The properties & uses of noble gases

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The properties & uses of noble gases
Neon, a noble gas, is used to make neon signs. (race car neon sign image by MAXFX from Fotolia.com)

Noble gases are six elements found in Group VIII on the Periodic Table of Elements. These gases all share common traits, the most significant being that they are primarily inert, or chemically nonreactive with other elements. According to the University of California, Davis Chemistry Department, noble gases were first characterised by Henry Cavendish in 1875.

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Neon

According to the National Science Resources Center, neon is the fourth-most abundant element in the universe. It is a nonflammable, colourless and odourless gas obtained by the air through distillation. It glows when exposed to high electric current, making it ideal for use in neon signs. Neon has a boiling point of -246 degrees Celsius and a melting point of -249 degrees Celsius.

Helium

Helium is an odourless and colourless gas with a melting point of -272 degrees Celsius and a boiling point of -269 degrees Celsius. It is an extremely light gas and is, in fact, the second-least dense of all the elements. Helium is used for inflating blimps, modern airships and both party and weather balloons. It is nonflammable.

Argon

Argon is a nontoxic element most often used in manufacturing lasers, light bulbs and arc welding machines. Scientists use an inert argon atmosphere to grow crystals used in manufacturing computer chips. Argon is an odourless, nonflammable element with a boiling point of -185.7 degrees Celsius and a melting point of -189 degrees Celsius. The only element that produces a reaction from argon is fluorine.

Krypton

Krypton is a nonflammable, odourless and colourless gas. In solid form, krypton appears as a white crystalline substance. It has a melting point of -157.38 degrees Celsius and a boiling point of -153.22 degrees Celsius. Krypton is used in manufacturing energy-efficient windows, vehicle headlights and lasers.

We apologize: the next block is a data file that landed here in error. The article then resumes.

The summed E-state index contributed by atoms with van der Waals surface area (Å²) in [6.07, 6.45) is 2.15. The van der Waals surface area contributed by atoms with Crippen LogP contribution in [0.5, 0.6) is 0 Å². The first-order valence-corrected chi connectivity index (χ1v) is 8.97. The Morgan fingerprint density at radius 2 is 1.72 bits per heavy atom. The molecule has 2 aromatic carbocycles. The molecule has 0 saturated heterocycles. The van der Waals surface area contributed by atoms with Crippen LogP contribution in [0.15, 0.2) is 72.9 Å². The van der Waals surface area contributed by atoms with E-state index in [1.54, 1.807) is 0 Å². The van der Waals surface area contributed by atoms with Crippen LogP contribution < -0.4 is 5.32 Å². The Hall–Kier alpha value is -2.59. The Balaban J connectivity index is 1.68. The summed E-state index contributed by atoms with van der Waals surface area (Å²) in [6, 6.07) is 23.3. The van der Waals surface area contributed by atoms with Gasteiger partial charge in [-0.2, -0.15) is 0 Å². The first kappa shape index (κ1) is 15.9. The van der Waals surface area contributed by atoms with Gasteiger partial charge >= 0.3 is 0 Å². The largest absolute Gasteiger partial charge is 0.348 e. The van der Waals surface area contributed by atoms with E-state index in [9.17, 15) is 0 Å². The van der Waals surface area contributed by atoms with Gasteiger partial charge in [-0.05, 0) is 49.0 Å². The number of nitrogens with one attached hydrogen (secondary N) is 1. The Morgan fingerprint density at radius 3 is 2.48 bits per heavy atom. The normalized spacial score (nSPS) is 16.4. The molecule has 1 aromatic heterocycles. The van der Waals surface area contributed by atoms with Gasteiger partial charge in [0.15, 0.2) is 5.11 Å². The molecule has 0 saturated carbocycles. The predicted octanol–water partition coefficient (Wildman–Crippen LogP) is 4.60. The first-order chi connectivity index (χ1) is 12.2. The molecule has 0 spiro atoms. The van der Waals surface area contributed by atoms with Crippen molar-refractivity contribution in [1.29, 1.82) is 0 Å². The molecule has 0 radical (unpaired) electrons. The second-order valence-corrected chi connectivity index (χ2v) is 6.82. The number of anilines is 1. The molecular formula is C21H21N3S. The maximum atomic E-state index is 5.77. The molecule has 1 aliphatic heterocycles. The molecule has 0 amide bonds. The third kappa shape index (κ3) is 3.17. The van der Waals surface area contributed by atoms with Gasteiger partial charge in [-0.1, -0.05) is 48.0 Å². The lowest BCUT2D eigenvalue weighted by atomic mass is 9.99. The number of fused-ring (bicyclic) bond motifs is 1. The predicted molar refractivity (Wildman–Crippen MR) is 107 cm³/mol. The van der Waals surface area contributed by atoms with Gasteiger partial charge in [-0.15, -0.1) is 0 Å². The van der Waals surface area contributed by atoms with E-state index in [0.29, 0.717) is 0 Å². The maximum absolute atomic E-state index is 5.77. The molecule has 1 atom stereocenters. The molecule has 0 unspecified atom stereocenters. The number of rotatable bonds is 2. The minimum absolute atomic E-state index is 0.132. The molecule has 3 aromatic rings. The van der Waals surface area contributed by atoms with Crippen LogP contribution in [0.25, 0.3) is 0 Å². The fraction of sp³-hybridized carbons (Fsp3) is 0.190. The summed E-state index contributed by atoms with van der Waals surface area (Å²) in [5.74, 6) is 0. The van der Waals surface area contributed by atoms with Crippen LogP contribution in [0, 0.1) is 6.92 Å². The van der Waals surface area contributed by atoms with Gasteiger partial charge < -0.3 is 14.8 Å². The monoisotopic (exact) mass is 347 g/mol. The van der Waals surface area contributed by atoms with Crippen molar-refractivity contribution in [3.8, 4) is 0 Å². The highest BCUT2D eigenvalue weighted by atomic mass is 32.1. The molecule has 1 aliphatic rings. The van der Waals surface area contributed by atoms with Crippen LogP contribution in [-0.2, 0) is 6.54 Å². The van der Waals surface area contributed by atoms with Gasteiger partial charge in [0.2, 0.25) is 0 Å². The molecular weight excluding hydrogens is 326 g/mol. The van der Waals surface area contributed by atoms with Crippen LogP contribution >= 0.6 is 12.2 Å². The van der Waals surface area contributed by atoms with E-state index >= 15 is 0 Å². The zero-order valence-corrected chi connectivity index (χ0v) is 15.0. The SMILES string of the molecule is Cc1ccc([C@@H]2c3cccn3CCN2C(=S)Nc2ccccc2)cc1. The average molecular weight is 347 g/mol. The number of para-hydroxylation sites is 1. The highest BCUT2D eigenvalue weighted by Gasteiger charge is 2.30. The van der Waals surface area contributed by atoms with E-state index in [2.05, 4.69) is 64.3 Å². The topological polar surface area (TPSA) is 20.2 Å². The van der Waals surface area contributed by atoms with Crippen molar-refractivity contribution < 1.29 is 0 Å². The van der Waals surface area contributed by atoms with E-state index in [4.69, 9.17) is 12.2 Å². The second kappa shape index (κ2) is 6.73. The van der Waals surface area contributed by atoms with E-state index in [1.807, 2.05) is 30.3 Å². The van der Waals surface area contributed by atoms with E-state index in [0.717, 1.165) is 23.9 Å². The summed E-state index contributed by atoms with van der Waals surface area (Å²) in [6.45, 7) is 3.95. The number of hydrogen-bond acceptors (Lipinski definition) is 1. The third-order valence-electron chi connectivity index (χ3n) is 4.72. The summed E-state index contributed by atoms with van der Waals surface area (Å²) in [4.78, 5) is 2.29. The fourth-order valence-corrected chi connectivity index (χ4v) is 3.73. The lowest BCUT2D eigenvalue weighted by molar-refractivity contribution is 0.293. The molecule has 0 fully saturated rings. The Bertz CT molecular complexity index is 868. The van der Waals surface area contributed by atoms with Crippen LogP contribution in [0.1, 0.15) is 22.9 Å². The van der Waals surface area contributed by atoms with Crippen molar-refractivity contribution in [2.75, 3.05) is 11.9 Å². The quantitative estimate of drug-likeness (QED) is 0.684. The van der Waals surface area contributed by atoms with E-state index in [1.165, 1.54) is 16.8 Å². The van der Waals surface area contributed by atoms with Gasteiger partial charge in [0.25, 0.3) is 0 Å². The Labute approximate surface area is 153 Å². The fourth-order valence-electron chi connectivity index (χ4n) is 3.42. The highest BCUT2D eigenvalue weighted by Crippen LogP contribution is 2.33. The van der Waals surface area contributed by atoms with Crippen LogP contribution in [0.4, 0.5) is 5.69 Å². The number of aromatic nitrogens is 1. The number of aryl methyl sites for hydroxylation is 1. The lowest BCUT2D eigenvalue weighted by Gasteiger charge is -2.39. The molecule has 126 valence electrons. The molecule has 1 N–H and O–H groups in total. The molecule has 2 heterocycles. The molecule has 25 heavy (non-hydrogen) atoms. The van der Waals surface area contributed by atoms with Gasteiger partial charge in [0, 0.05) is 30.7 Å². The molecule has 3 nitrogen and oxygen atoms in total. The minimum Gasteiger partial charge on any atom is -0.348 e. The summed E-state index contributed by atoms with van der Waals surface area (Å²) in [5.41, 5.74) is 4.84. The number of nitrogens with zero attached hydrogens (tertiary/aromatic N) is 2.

Radon

Radon is a tasteless, odourless and colourless heavy gas. It has a boiling point of -71 degrees Celsius and a melting point of -62 degrees Celsius. Below its freezing point, radon emits a bright yellow phosphorescent glow. It is radioactive, although it emits very little gamma radiation. Prolonged exposure to radon compounds can lead to lung cancer and other lung diseases. Even so, radon is used in a number of beneficial health applications, such as treating arthritis and certain cancers.

Xenon

Xenon, an extremely rare element in Earth's atmosphere, is a colourless, odourless, nonflammable gas. It has a boiling point of -108.13 degrees Celsius and a melting point of -111.9 degrees Celsius. Like most of the noble gases, xenon is inert and rarely reacts with other elements, though it may form compounds with oxides and fluorides. Xenon is used in a number of different products, including X-rays, incandescent lighting and plasma display panels.

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